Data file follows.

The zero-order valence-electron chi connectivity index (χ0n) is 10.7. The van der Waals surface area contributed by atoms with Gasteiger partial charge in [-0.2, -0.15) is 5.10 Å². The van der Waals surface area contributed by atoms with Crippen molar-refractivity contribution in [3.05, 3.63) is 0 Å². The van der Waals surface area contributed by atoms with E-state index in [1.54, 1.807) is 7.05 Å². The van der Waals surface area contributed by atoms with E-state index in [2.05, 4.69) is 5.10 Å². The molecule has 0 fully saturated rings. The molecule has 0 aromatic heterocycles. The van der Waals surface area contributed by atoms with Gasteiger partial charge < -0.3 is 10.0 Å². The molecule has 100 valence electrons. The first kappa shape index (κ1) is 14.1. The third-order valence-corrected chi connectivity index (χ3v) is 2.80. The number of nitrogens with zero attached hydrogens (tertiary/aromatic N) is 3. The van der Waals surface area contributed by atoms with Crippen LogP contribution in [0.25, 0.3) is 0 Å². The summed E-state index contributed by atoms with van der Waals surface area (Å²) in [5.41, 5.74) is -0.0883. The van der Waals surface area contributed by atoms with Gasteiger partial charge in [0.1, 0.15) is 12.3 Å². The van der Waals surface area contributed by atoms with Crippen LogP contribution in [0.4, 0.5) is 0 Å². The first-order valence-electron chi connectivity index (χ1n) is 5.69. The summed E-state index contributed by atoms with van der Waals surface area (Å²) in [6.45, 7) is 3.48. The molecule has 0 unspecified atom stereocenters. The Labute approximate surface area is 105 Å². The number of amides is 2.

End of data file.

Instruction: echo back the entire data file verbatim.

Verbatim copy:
The zero-order valence-electron chi connectivity index (χ0n) is 10.7. The van der Waals surface area contributed by atoms with Gasteiger partial charge in [-0.2, -0.15) is 5.10 Å². The van der Waals surface area contributed by atoms with Crippen molar-refractivity contribution in [3.05, 3.63) is 0 Å². The van der Waals surface area contributed by atoms with E-state index in [1.54, 1.807) is 7.05 Å². The van der Waals surface area contributed by atoms with E-state index in [2.05, 4.69) is 5.10 Å². The molecule has 0 fully saturated rings. The molecule has 0 aromatic heterocycles. The van der Waals surface area contributed by atoms with Gasteiger partial charge < -0.3 is 10.0 Å². The molecule has 100 valence electrons. The first kappa shape index (κ1) is 14.1. The third-order valence-corrected chi connectivity index (χ3v) is 2.80. The number of nitrogens with zero attached hydrogens (tertiary/aromatic N) is 3. The van der Waals surface area contributed by atoms with Crippen LogP contribution in [0.25, 0.3) is 0 Å². The summed E-state index contributed by atoms with van der Waals surface area (Å²) in [5.41, 5.74) is -0.0883. The van der Waals surface area contributed by atoms with Gasteiger partial charge in [0.1, 0.15) is 12.3 Å². The van der Waals surface area contributed by atoms with Crippen LogP contribution in [0.4, 0.5) is 0 Å². The first-order valence-electron chi connectivity index (χ1n) is 5.69. The summed E-state index contributed by atoms with van der Waals surface area (Å²) in [6.45, 7) is 3.48. The molecule has 0 unspecified atom stereocenters. The Labute approximate surface area is 105 Å². The number of amides is 2.